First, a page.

• A/Prof Stephen Warrillow
  • Associate Professor Jonathan Barrett
  • Dr Con Giannellis
  • Associate Professor Nerina Harley
  • Dr Bryan Lashansky
  • Dr Laven Padayachee
  • Dr Simon Reilly
  • Associate Professor Ron Sultana
  • Dr Matt Ryan
  • Associate Professor Bill Nimorakiotakis
  • Dr Nicole Tan


Emergency Department

  • Accredited for advanced trainees in emergency medicine for a 12-month period
  • Actively involved in research
  • Extremely low bypass rate
  • Features a purpose-designed clinical space with the best of medical technology to treat patients with serious conditions and an experienced team of emergency medicine professionals.
  • Higher rate of emergency physician specialists working in Epworth Emergency Department compared to other hospitals’ emergency departments.
  • Most specialties covered with a comprehensive on-call roster
  • Teaching Hospital: Medical students on rotation from Monash and Melbourne Universities

Intensive Care

  • Epworth admits approximately 3,000 patients to our four state-of-the-art intensive care units each year at Epworth Eastern, Epworth Freemasons, Epworth Richmond and Epworth Geelong.
  • Epworth Richmond ICU consists of 26 private rooms, providing patients with privacy and a quiet recovery environment. Each room features the latest medical equipment for monitoring patient conditions, as well as switchable glass that is transparent to enable monitoring but can be switched to opaque when privacy is required
  • Epworth Geelong ICU also has a state-of-the-art facility supporting the activities of our newest major hospital.



  • Epworth delivers anaesthesia and sedation for over 80,000 patients per year in 54 operating theatres over 5 campuses.
  • Anaesthesia is delivered for a huge range of procedures from small excisions under local anaesthesia and sedation to complex Open Heart, Neurosurgical and Orthopaedic procedures.
  • We are involved in anaesthesia for Robotic Surgery, Cancer Surgery, Obstetric procedures, IVF and many other types of procedures across our campuses.

Epworth Freemasons

Procedural specialty Anaesthetics
Gynaecology 5,574
Urology 3,132
General Surgery 2,970
Gastroenterology 2,155
Ophthalmology 1,946
Obstetrics 1,331
Plastic Surgery 1,120
 Orthopaedic Surgery 815
Otolaryngology 416
Oral & Maxillofacial 185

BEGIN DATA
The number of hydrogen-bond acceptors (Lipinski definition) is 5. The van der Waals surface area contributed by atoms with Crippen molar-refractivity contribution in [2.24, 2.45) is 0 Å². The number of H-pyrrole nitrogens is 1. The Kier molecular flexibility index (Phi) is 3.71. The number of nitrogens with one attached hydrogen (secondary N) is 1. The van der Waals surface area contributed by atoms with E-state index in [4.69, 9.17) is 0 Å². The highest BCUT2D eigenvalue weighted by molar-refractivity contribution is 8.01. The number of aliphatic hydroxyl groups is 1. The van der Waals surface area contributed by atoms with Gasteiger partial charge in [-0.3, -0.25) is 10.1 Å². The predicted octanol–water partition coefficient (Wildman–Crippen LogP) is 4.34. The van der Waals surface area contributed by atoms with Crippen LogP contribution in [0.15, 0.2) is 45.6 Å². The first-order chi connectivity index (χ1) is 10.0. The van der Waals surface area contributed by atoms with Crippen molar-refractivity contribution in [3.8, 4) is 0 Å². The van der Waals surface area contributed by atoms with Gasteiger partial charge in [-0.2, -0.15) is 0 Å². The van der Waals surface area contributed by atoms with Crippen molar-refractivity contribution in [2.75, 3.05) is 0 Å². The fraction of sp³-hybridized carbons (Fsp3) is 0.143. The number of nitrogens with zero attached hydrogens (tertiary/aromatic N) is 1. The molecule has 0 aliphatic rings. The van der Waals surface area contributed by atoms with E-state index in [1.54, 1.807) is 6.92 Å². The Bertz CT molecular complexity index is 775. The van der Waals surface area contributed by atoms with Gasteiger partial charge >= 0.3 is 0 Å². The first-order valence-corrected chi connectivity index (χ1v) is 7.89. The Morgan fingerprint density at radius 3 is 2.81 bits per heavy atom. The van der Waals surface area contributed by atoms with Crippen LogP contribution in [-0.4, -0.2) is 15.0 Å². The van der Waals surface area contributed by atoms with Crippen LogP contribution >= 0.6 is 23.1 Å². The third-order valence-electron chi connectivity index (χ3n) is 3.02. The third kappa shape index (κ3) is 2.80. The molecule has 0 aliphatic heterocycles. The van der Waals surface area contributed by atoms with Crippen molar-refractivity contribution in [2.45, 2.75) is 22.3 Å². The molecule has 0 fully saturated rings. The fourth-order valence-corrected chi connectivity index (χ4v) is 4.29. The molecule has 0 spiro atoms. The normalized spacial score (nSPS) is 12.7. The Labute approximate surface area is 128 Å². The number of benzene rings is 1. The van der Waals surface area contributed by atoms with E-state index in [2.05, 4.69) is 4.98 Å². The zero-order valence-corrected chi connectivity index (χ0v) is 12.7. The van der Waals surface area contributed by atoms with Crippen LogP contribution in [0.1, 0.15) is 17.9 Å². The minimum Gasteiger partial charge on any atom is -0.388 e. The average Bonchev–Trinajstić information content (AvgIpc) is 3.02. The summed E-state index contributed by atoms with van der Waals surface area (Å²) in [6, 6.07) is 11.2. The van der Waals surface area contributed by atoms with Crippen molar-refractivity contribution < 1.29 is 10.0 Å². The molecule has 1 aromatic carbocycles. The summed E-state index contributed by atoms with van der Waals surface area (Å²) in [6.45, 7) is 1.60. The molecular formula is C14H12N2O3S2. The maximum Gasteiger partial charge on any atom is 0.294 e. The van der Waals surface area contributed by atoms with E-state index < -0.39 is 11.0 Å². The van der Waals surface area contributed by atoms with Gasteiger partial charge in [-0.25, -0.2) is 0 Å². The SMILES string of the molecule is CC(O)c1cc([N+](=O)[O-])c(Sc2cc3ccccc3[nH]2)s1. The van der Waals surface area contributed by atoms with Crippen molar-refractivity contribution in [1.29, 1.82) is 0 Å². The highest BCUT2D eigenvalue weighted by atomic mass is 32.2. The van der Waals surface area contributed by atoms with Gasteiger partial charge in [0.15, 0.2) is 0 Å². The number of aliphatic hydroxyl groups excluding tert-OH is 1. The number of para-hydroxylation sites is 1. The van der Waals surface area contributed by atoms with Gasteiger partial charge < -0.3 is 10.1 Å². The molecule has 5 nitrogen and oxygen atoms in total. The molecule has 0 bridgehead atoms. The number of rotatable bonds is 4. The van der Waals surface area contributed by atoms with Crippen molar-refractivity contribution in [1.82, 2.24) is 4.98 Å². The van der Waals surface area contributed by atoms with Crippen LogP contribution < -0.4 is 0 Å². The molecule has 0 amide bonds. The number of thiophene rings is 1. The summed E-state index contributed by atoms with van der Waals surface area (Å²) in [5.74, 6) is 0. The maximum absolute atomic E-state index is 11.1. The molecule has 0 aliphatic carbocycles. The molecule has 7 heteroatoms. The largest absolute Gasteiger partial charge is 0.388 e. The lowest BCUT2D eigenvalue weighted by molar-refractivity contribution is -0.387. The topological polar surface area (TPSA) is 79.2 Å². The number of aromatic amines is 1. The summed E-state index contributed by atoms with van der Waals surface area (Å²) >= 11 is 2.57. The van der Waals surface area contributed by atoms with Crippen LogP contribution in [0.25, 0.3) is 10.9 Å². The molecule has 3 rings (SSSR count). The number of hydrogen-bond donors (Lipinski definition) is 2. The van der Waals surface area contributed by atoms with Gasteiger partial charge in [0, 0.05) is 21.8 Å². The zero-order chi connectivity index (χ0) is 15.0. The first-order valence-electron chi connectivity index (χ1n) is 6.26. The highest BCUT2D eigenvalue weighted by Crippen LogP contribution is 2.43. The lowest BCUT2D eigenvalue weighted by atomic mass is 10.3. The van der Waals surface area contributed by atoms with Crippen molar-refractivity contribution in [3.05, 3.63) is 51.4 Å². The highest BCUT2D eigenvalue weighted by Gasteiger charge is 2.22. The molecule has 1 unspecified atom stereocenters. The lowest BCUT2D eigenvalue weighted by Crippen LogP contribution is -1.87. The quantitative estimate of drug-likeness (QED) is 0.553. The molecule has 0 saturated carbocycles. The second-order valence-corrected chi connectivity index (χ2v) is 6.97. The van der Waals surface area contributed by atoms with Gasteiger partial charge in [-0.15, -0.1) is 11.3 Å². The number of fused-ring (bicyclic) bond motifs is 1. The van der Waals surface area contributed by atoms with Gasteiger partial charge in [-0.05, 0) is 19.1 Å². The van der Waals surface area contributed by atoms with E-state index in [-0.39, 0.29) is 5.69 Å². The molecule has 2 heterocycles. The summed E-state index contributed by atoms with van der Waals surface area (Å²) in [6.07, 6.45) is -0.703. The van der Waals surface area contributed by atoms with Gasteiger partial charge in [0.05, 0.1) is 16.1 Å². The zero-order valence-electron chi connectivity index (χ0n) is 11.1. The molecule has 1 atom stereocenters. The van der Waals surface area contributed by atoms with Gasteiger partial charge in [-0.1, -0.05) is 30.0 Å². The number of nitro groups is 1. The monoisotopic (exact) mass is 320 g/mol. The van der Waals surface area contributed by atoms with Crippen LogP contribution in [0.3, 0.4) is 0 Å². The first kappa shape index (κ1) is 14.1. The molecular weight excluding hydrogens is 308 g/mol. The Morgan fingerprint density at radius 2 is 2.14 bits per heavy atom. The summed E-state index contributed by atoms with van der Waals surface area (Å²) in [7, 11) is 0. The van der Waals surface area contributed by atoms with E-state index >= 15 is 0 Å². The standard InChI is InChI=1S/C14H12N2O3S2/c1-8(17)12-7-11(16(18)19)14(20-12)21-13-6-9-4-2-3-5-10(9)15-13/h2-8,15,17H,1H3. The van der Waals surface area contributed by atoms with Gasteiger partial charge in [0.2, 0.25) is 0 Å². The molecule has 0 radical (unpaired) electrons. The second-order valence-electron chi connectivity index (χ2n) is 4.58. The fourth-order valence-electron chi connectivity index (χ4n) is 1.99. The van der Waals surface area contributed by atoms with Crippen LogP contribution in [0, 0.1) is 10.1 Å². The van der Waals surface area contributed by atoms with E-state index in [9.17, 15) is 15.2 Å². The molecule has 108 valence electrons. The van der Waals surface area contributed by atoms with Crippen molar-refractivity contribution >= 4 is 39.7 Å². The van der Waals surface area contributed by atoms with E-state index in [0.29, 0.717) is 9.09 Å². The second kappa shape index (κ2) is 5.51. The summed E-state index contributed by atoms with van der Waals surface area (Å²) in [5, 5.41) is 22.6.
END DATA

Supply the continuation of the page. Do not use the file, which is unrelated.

The above table includes more than 2,200 epidurals administered for analgesia in labour

Epworth Eastern

Procedural specialty Anaesthetics
General Surgery 6,095
Gastroenterology 2,904
Urology 2,631
Orthopaedic Surgery 2,269
Plastic Surgery 2,115
Cardiology 864
Gynaecology 739
Otolaryngology 646
Vascular Surgery 557
Cardiothoracic Surgery 337

Epworth Richmond

Procedural specialty Anaesthetics
Orthopaedic Surgery 10,283
General Surgery 5,018
Gastroenterology 4,719
Cardiology 2,874
Urology 2,872
Neurosurgery 2,063
Vascular Surgery 1,670
Gynaecology 1,663
Plastic Surgery 1,654
Cardiothoracic Surgery 718

Epworth Hawthorn

Procedural Specialty Anaesthetics
Gynaecology (incl IVF) 2,599
Plastic Surgery 510
Orthopaedic Surgery 456
Urology 442
Vascular Surgery 90
Oral & Maxillofacial 69
General Surgery 59
Neurosurgery 15

Acute pain management

Since the establishment of the acute pain service (APS) in September 2015 to October 2016:

  • Over 1000 patients have been reviewed, of whom 40 % had chronic pain
  • The main source of referrals to the service is from anaesthetists (45%), followed by surgeons (7%), ICU/MET calls (5%) and physicians (2%).
  • The main referring specialist group is orthopaedics (52%), followed by neurosurgery (21%) and general (10%).
  • 80% of patients referred to the APS are seen and discharged within three days.

A rotating medical roster was introduced in June 2016, including pain management specialists. The pain specialists are also supported by anaesthetists.

A rotating chronic pain roster was introduced in September 2016. Patients identifying as high risk or needing further management and assistance when discharged can be referred to a chronic pain specialist. The chronic pain specialists will review patients and provide support with their discharge pain management plan.